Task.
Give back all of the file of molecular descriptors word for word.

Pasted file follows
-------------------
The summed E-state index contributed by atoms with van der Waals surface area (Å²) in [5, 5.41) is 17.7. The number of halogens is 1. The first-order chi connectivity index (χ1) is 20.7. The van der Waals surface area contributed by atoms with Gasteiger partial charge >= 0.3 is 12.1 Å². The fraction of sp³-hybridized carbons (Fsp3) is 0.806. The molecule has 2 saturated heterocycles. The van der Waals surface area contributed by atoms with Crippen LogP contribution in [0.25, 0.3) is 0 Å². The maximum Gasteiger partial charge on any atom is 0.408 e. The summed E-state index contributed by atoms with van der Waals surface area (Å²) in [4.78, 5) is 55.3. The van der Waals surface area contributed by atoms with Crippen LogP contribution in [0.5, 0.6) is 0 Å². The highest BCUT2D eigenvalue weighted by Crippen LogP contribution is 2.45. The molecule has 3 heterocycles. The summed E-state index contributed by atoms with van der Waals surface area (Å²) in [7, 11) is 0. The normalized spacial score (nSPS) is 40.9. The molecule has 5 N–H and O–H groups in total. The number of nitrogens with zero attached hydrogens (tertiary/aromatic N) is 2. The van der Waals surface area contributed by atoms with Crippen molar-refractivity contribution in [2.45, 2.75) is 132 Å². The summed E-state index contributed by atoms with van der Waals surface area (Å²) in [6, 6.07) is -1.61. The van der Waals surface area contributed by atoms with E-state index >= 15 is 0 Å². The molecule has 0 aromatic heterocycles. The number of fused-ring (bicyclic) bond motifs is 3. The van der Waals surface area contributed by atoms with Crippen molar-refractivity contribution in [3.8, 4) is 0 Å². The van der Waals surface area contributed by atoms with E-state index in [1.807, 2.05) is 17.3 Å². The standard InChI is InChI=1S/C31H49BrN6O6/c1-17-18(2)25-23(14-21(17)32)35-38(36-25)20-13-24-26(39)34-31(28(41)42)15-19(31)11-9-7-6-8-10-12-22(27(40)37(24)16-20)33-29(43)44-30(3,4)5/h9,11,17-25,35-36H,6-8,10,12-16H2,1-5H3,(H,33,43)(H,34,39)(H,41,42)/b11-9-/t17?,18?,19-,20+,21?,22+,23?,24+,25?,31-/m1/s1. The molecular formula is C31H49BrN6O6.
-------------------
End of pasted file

The summed E-state index contributed by atoms with van der Waals surface area (Å²) in [5, 5.41) is 17.7. The number of halogens is 1. The first-order chi connectivity index (χ1) is 20.7. The van der Waals surface area contributed by atoms with Gasteiger partial charge >= 0.3 is 12.1 Å². The fraction of sp³-hybridized carbons (Fsp3) is 0.806. The molecule has 2 saturated heterocycles. The van der Waals surface area contributed by atoms with Crippen LogP contribution in [0.25, 0.3) is 0 Å². The maximum Gasteiger partial charge on any atom is 0.408 e. The summed E-state index contributed by atoms with van der Waals surface area (Å²) in [4.78, 5) is 55.3. The van der Waals surface area contributed by atoms with Crippen LogP contribution in [0.5, 0.6) is 0 Å². The highest BCUT2D eigenvalue weighted by Crippen LogP contribution is 2.45. The molecule has 3 heterocycles. The summed E-state index contributed by atoms with van der Waals surface area (Å²) in [7, 11) is 0. The normalized spacial score (nSPS) is 40.9. The molecule has 5 N–H and O–H groups in total. The number of nitrogens with zero attached hydrogens (tertiary/aromatic N) is 2. The van der Waals surface area contributed by atoms with Crippen molar-refractivity contribution in [2.45, 2.75) is 132 Å². The summed E-state index contributed by atoms with van der Waals surface area (Å²) in [6, 6.07) is -1.61. The van der Waals surface area contributed by atoms with E-state index >= 15 is 0 Å². The molecule has 0 aromatic heterocycles. The number of fused-ring (bicyclic) bond motifs is 3. The van der Waals surface area contributed by atoms with Crippen molar-refractivity contribution in [3.8, 4) is 0 Å². The van der Waals surface area contributed by atoms with E-state index in [1.807, 2.05) is 17.3 Å². The standard InChI is InChI=1S/C31H49BrN6O6/c1-17-18(2)25-23(14-21(17)32)35-38(36-25)20-13-24-26(39)34-31(28(41)42)15-19(31)11-9-7-6-8-10-12-22(27(40)37(24)16-20)33-29(43)44-30(3,4)5/h9,11,17-25,35-36H,6-8,10,12-16H2,1-5H3,(H,33,43)(H,34,39)(H,41,42)/b11-9-/t17?,18?,19-,20+,21?,22+,23?,24+,25?,31-/m1/s1. The molecular formula is C31H49BrN6O6.